Skip to main content

I'll just be crying in the bathroom...

Most women will admit to having a crying jag in the ladies' room at work at some point or another. Yesterday was mine.

No, I didn't actually cry in the bathroom, but that is only because of an iron will. And I wasn't sure - for most of the afternoon - whether I wanted to cry or needed to throw up.

I'm on my second week of a new job. Yesterday was a calamity. I felt like I was doing everything wrong, creating more work for me and/or someone else, and doing most things 2 or 3 times. Objectively, I know that nearly everyone has a day like this at a new job. You not only have to do the work you've been assigned, but you have to remember the names of co-workers, who sits where, where the copier is and how to negotiate delicate office issues. (For instance, if the next department over has treats out, can you snag one?)

Objectively, I knew I wasn't in danger of losing my job. Objectively, I know that my co-workers are more than happy to answer questions and help out.

But we are not talking objectively. We are talking about that part of the brain that is planning a crying jag in the bathroom: Can I get there without breaking down? Should I use a bathroom on another floor to minimize exposure to my immediate co-workers? How long can I stay in there?

I muddled through.

Part of this was my own fault: I was treating everything on my desk as if it were an emergency. As I do not work in a field hospital or trauma center, this is clearly not true. So, I told myself this morning that I needed to slow down. "Right" is almost always better than "fast."

I also asked God to give me a bit of a break. And He answered: the program I need to use has been down most of the day. I took advantage by cleaning my desk, storing a bunch of stuff that the previous cubicle owner believed to be important but was rather meaningless to me, and am studying.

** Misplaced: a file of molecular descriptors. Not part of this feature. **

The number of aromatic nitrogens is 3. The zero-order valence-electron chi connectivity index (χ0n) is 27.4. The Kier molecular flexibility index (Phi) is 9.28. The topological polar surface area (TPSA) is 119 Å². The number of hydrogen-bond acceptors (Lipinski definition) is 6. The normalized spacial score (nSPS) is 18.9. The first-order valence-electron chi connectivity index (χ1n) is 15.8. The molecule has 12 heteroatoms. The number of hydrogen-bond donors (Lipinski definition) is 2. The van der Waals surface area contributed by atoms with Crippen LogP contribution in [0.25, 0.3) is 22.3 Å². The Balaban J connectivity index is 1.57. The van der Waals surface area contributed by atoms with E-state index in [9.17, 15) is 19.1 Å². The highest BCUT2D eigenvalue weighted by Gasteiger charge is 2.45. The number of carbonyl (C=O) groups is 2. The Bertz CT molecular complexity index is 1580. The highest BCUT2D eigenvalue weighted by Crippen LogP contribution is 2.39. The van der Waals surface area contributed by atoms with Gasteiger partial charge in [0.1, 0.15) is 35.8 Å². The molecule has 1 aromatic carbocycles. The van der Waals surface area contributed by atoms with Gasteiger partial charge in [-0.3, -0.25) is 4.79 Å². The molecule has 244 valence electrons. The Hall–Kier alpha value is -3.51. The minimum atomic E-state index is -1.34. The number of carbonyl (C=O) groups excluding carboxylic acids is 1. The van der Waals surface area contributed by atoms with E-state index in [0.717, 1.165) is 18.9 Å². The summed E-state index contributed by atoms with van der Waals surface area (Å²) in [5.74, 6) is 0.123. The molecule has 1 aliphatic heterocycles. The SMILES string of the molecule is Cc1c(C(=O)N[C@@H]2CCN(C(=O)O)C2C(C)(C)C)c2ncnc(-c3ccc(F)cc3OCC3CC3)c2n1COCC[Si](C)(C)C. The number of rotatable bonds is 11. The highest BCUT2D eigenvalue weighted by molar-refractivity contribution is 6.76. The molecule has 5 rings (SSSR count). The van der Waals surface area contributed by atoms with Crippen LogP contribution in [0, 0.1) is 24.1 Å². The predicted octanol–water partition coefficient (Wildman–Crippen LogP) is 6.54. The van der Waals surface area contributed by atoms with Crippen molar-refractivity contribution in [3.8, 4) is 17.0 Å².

That God for answered prayers. I'll hold on to my allotted crying jag for another time.

Comments

Popular posts from this blog

Trying to "end run" God

If you're a football fan, you know what an end run is. From Merriam-Webster:
a football play in which the ballcarrier attempts to run wide around the end of the line We try to "end run" God a lot. I do. I figure I know better. I've got this - no need to worry the Big Guy about such a trivial thing.

Of course, it never works.

Like the puppy above, when we try and evade the tough obstacle (even though we KNOW we will eventually have to do it), we end up - well, off in the bushes.

But oh! How I wished my way worked. I'd love to take a flying leap and land smoothly and gracefully. People would be in awe, as if watching Simone Biles nail a balance beam routine that no one else would even attempt. I would shyly look down and blush - just lightly - and acknowledge (But humbly! Oh so humbly!) my achievement.

But no: I am the one pulling myself out of the bushes, scratches all over my legs and twigs in my hair. I'd hear that gentle but loving voice of God saying, &quo…

Be Transfigured

From today's readings: 

Jesus took Peter, James, and his brother, John, and led them up a high mountain by themselves. And he was transfigured before them; his face shone like the and his clothes became white as light.

...we possess the prophetic message that is altogether reliable. You will do well to be attentive to it as to a lamp shining in a dark place until day dawns and the morning star rises in your hearts.

Today we celebrate the Transfiguration. For whatever reason, Jesus brought three of His disciples to Mount Tabor to witness this miracle. They weren't sure what they were seeing, but they knew enough to throw themselves to the ground in the presence of Almighty God. St. Peter (who never did anything halfway) excitedly declares that he will erect tents on the mountain as a way of memorializing the event. But Jesus tells him and the others that they are not to tell people what they witnessed - at least not yet.

In the second reading, the requirement to be quiet has bee…

Be Brave

A few years ago, it came to my attention that a young family member was struggling with anxiety and depression. I was able to share with her a bit of my own struggles, and let her know she wasn't alone.

A few weeks after our talk, I saw the movie, "Brave." It struck me that the young protagonist, Merida, modeled a great quality. She was indeed brave.

Being brave is not about recklessness. It is not about confidence. It's not about being foolish, or looking for glory in the eyes of others.

Bravery is about doing what is right, even when you are a quivering mess. It's about knowing that things may not turn out the way you expected, but forging ahead anyway. Being brave is standing by the hospital bed while a loved one is dying, and all you really want to do is turn back time. Bravery is standing up to a bully, when your legs are screaming for you to run. Brave is doing what needs to be done even when you're scared and tired and feeling helpless and hopeless.

I …